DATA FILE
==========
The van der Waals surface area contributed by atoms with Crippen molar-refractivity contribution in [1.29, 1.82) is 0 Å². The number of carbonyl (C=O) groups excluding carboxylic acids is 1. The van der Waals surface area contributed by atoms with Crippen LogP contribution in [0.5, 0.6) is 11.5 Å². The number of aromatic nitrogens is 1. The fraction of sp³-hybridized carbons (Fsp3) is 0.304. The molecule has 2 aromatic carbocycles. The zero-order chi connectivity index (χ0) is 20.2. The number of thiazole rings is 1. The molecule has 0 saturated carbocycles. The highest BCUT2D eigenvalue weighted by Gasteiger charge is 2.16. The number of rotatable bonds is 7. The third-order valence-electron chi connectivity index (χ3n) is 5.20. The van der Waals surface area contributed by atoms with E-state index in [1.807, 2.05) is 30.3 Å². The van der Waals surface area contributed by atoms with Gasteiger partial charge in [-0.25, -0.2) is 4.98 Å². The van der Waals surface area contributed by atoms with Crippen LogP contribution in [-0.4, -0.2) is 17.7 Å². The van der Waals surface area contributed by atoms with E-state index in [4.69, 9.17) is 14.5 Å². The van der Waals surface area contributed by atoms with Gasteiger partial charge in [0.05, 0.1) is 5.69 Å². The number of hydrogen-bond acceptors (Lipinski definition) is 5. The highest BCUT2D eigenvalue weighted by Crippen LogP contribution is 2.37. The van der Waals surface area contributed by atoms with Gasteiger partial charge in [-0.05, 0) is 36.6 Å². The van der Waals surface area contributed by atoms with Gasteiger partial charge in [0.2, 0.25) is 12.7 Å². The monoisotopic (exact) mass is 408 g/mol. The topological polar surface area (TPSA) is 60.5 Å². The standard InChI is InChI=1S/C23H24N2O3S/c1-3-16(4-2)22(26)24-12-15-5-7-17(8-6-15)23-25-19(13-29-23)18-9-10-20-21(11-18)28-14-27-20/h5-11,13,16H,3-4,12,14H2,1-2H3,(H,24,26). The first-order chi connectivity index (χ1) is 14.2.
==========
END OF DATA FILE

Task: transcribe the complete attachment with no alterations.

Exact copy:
The van der Waals surface area contributed by atoms with Crippen molar-refractivity contribution in [1.29, 1.82) is 0 Å². The number of carbonyl (C=O) groups excluding carboxylic acids is 1. The van der Waals surface area contributed by atoms with Crippen LogP contribution in [0.5, 0.6) is 11.5 Å². The number of aromatic nitrogens is 1. The fraction of sp³-hybridized carbons (Fsp3) is 0.304. The molecule has 2 aromatic carbocycles. The zero-order chi connectivity index (χ0) is 20.2. The number of thiazole rings is 1. The molecule has 0 saturated carbocycles. The highest BCUT2D eigenvalue weighted by Gasteiger charge is 2.16. The number of rotatable bonds is 7. The third-order valence-electron chi connectivity index (χ3n) is 5.20. The van der Waals surface area contributed by atoms with E-state index in [1.807, 2.05) is 30.3 Å². The van der Waals surface area contributed by atoms with Gasteiger partial charge in [-0.25, -0.2) is 4.98 Å². The van der Waals surface area contributed by atoms with Crippen LogP contribution in [-0.4, -0.2) is 17.7 Å². The van der Waals surface area contributed by atoms with E-state index in [4.69, 9.17) is 14.5 Å². The van der Waals surface area contributed by atoms with Gasteiger partial charge in [0.05, 0.1) is 5.69 Å². The number of hydrogen-bond acceptors (Lipinski definition) is 5. The highest BCUT2D eigenvalue weighted by Crippen LogP contribution is 2.37. The van der Waals surface area contributed by atoms with Gasteiger partial charge in [-0.05, 0) is 36.6 Å². The van der Waals surface area contributed by atoms with Gasteiger partial charge in [0.2, 0.25) is 12.7 Å². The monoisotopic (exact) mass is 408 g/mol. The topological polar surface area (TPSA) is 60.5 Å². The standard InChI is InChI=1S/C23H24N2O3S/c1-3-16(4-2)22(26)24-12-15-5-7-17(8-6-15)23-25-19(13-29-23)18-9-10-20-21(11-18)28-14-27-20/h5-11,13,16H,3-4,12,14H2,1-2H3,(H,24,26). The first-order chi connectivity index (χ1) is 14.2.